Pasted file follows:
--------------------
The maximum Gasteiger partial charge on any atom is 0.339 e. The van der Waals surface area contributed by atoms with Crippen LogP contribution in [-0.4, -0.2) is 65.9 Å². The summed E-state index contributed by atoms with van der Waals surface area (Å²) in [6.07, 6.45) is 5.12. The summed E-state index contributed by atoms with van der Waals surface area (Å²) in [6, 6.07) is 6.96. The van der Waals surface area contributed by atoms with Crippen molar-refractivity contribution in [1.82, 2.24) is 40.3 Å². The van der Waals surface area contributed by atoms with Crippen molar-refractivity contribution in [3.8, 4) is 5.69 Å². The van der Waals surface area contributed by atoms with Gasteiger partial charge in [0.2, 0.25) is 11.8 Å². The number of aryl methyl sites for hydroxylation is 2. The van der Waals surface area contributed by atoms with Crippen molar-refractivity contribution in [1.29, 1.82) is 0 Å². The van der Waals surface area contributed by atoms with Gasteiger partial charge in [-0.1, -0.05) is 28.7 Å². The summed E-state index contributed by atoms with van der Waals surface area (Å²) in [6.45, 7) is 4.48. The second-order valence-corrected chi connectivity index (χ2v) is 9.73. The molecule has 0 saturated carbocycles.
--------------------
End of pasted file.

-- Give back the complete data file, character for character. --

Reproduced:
The maximum Gasteiger partial charge on any atom is 0.339 e. The van der Waals surface area contributed by atoms with Crippen LogP contribution in [-0.4, -0.2) is 65.9 Å². The summed E-state index contributed by atoms with van der Waals surface area (Å²) in [6.07, 6.45) is 5.12. The summed E-state index contributed by atoms with van der Waals surface area (Å²) in [6, 6.07) is 6.96. The van der Waals surface area contributed by atoms with Crippen molar-refractivity contribution in [1.82, 2.24) is 40.3 Å². The van der Waals surface area contributed by atoms with Crippen molar-refractivity contribution in [3.8, 4) is 5.69 Å². The van der Waals surface area contributed by atoms with Gasteiger partial charge in [0.2, 0.25) is 11.8 Å². The number of aryl methyl sites for hydroxylation is 2. The van der Waals surface area contributed by atoms with Crippen molar-refractivity contribution in [1.29, 1.82) is 0 Å². The van der Waals surface area contributed by atoms with Gasteiger partial charge in [-0.1, -0.05) is 28.7 Å². The summed E-state index contributed by atoms with van der Waals surface area (Å²) in [6.45, 7) is 4.48. The second-order valence-corrected chi connectivity index (χ2v) is 9.73. The molecule has 0 saturated carbocycles.